Tartine Testing

So have been meaning to type some words on a lovely book I recently acquired called Tartine bread; penned by a baker called Chad Robertson and pal (who both surf so they must be good).

It’s the story of a search for the perfect sourdough in a little corner of California.

It’s both about efficiency in making that perfect sourdough (refine refine refine) but undoubtedly a labour of love with no corners cut (hand knead, hand fold, time & method).

Good things don’t take shortcuts.

There’s a lot to learn from these beautiful pages.

Good words.

Reflecting on it (and trying it!), Tartine bread has a few key factors:-

A young leavain = subtle sourness
The bread made at Tartine often features a young leavain, where an older bit of sourdough culture is bulked up over a short period and not left to sour before inoculating and rising the main dough. This fresh lively bit of levain gives a subtle sourdough flavour which if proofed right (we like cold, long and strong) is well rounded. Compare this to using an old leavain bulked up over a long period (say overnight) which gives a strong “I’m a sourdough and proud of it” flavour.

A wet leavain = amazing crumb
The bread made at Tartine is not for the dough shy – these are high hydration doughs. Your typical dough would be (in bakers percentages) 60%, which is easy to work and gives a good crumb. Tartine doughs are 70% and upwards! But as a fellow tweeter put (sorry I forget who) the wetter the better, as you get a mighty open crumb (I.e. lots of holes!)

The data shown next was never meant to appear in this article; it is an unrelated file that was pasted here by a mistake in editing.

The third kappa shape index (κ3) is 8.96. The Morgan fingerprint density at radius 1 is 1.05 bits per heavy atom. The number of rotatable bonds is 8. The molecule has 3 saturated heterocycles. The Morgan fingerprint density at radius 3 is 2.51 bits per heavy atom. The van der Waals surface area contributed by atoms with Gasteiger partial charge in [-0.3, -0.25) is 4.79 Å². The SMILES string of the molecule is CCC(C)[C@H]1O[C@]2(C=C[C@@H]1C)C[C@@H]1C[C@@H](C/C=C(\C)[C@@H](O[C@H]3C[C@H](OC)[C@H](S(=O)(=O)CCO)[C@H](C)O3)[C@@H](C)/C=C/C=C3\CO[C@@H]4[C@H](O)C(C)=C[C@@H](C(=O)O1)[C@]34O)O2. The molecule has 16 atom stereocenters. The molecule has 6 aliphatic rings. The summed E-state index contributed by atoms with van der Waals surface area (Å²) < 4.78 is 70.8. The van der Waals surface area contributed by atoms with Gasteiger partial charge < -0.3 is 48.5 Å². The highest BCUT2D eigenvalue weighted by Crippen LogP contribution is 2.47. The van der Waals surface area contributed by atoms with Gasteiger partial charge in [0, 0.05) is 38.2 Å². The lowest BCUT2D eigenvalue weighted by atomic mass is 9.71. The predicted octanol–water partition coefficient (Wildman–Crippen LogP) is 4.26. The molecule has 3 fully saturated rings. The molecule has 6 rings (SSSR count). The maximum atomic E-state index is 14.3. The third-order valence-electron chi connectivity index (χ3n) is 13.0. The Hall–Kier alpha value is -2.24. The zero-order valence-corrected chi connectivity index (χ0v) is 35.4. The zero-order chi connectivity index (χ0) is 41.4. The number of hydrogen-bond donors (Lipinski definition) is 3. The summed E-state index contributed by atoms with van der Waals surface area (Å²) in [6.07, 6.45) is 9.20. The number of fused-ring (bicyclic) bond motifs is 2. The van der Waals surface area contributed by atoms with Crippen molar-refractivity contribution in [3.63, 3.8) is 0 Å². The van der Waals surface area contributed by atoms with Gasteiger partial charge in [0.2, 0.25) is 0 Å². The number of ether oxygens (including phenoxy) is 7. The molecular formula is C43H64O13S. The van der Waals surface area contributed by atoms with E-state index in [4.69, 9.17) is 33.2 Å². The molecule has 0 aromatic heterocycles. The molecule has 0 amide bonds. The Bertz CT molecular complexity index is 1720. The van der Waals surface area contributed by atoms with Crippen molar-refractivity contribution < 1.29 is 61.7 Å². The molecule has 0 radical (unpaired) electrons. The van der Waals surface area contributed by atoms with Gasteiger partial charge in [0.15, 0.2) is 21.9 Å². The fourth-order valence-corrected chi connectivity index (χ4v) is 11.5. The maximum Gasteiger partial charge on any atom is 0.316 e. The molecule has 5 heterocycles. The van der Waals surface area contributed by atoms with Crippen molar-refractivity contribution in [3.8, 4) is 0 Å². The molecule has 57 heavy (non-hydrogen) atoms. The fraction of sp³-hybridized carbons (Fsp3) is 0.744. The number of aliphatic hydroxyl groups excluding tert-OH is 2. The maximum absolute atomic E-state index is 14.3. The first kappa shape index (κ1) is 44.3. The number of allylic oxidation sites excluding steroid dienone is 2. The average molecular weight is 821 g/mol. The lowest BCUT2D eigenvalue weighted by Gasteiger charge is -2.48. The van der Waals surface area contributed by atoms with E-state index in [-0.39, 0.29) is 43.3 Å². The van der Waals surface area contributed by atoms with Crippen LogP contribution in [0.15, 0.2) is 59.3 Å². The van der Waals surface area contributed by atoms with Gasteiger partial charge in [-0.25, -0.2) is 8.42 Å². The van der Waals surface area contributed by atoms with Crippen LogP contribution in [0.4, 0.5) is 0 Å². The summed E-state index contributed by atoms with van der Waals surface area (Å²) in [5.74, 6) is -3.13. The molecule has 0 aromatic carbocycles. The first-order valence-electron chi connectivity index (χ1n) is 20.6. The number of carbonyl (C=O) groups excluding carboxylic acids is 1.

A dutch oven = a DIY wood oven environment
Tartine definitely pushes the wood fired oven mindset of the perfect environment to bake the perfect sourdough. But not everyone has a wood fired oven (us included, but not for long….) so it suggests a Dutch oven (I.e. bake your loaf in a closed environment within a domestic oven, like a le-creuset etc) to give oven spring for the first part of the bake – and let that mighty open crumb express itself. We did a Tartine test one with a dutch oven, one without – it was chalk and cheese; the Dutch oven boule achieving substantially more oven spring.

There’s way more than these three – but instead of more words from me il leave you with some pictures of some of our Tartine testing (which will be featuring in the doughies launch) – and an awesome video that captures the spirit of Tartine.

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Tartine Bread from 4SP Films on Vimeo.

4 thoughts on “Tartine Testing”

  1. Ha why not? Bread and beer do go very well together…traditionally the baker would be next door to the brewer, so as to skim off his yeast and make bread with it.

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